- Oarfish are the longest bony fish in the ocean at about 26 feet. This is different from saying they are the biggest fish. For example: Black Sea Bass can grow to be over 550 lbs but only around 8 feet long. Whale sharks are the biggest fish in the ocean period, but they have no bones. So there’s that. Their skeletons are entirely made of cartilage. Go ahead and feel your nose. Grab a good handful of nose and twist. Yep. Whale sharks are made out of that stuff.
- Oarfish are super shiny when they are alive. In fact, They are almost shiny enough to see your reflection. Almost. Also their fins are bright red when alive. They really are gorgeous.
- Oarfish are related to another weird fish called Opah. This is the only known fish to be warm blooded. Oarfish are not warm blooded as far as we can tell.
- Oarfish can drop the end of their tail like a lizard does. Their vertebrae just breaks off right down the center. Snap. Tail gone. When and why they do this is not known. Most of the fish I have looked at have had a portion of their tail missing. The bone is totally exposed and there is evidence of healing. Some reports have stated that they even break apart in people’s hands. This has yet to happen to me.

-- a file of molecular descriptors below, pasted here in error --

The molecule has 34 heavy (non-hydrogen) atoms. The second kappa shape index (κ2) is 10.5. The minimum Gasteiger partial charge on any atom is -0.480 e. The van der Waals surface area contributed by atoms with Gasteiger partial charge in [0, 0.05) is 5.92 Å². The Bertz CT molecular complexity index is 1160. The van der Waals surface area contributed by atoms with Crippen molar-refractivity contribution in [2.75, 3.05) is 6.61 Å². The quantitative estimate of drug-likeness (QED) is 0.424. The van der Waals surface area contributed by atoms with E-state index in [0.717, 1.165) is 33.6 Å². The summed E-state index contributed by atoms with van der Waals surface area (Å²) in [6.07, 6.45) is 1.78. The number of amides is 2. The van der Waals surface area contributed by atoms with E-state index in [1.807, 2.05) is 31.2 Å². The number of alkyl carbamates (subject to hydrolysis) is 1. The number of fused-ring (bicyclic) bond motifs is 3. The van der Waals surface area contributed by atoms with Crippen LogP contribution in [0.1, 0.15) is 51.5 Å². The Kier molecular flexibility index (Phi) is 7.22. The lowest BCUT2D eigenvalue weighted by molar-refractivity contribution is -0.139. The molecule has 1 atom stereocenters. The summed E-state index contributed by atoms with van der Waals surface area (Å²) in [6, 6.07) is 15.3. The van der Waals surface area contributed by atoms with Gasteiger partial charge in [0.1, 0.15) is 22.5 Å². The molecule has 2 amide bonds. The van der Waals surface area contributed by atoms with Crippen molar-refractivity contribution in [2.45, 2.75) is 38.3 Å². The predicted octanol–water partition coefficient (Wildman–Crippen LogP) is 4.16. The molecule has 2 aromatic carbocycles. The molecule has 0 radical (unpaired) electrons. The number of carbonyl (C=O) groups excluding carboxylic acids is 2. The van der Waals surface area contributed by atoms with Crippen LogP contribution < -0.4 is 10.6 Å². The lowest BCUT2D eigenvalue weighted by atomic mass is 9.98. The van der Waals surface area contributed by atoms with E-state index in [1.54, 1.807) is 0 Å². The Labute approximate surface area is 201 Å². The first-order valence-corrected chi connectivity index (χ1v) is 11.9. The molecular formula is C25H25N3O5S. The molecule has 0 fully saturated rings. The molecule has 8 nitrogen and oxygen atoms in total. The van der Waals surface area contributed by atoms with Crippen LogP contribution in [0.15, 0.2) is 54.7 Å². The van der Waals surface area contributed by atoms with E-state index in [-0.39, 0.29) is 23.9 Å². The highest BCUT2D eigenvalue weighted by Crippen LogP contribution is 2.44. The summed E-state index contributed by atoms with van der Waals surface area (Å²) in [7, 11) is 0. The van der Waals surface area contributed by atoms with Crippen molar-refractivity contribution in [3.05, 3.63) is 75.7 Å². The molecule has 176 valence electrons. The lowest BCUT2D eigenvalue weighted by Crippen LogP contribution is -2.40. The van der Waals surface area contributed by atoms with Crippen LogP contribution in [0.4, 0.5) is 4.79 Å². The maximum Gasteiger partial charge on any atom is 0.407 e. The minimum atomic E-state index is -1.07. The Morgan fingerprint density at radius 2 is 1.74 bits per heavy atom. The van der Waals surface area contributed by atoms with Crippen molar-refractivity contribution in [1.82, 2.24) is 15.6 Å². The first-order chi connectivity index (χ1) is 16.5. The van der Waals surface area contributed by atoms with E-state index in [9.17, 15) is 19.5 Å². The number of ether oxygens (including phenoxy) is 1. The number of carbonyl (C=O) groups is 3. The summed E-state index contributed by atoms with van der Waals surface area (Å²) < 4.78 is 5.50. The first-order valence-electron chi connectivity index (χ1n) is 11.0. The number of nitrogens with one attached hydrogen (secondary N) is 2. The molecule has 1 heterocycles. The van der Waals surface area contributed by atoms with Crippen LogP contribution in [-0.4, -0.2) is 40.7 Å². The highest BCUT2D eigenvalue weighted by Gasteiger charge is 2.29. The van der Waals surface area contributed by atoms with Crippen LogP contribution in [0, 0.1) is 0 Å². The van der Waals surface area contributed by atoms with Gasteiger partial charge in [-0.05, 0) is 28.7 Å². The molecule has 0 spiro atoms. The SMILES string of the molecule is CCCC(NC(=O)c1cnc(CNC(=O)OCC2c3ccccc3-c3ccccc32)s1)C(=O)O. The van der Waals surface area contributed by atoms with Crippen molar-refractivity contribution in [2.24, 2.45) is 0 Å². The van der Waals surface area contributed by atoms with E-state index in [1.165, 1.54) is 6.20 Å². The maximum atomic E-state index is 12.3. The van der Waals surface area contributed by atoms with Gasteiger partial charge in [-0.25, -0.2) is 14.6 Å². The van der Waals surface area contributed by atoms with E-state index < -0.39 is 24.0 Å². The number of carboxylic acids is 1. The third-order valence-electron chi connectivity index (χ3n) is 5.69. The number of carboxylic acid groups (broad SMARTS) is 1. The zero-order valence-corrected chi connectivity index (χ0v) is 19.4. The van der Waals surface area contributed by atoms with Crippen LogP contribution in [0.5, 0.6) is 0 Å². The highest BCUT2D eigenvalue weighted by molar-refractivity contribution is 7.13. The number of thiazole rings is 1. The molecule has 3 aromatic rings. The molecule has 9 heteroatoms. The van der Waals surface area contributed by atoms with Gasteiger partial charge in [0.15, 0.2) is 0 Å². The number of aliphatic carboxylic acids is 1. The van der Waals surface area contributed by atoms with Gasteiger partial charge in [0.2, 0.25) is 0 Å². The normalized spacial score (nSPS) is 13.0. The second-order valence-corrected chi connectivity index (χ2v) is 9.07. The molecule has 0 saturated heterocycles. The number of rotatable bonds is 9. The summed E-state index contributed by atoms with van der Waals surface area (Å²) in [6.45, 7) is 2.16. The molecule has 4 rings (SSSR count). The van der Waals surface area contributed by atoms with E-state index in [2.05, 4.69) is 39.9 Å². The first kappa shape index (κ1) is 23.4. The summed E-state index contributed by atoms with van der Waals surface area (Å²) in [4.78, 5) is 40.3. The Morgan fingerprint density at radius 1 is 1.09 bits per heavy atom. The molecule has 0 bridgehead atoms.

- Adult female oarfish have two ovaries that together can weigh about 20 lbs. Imagine carrying that around. The females have millions of eggs. Right now we have an undergrad counting them in lab. Be thankful you are not that person.
- Male oarfish have puny testes. I mean, these things are smaller than testes in fish a quarter of their size. It turns out that they don’t have to lug around big testes to produce a lot of semen. – My apologies if you didn’t want to know this much detail about oarfish breeding.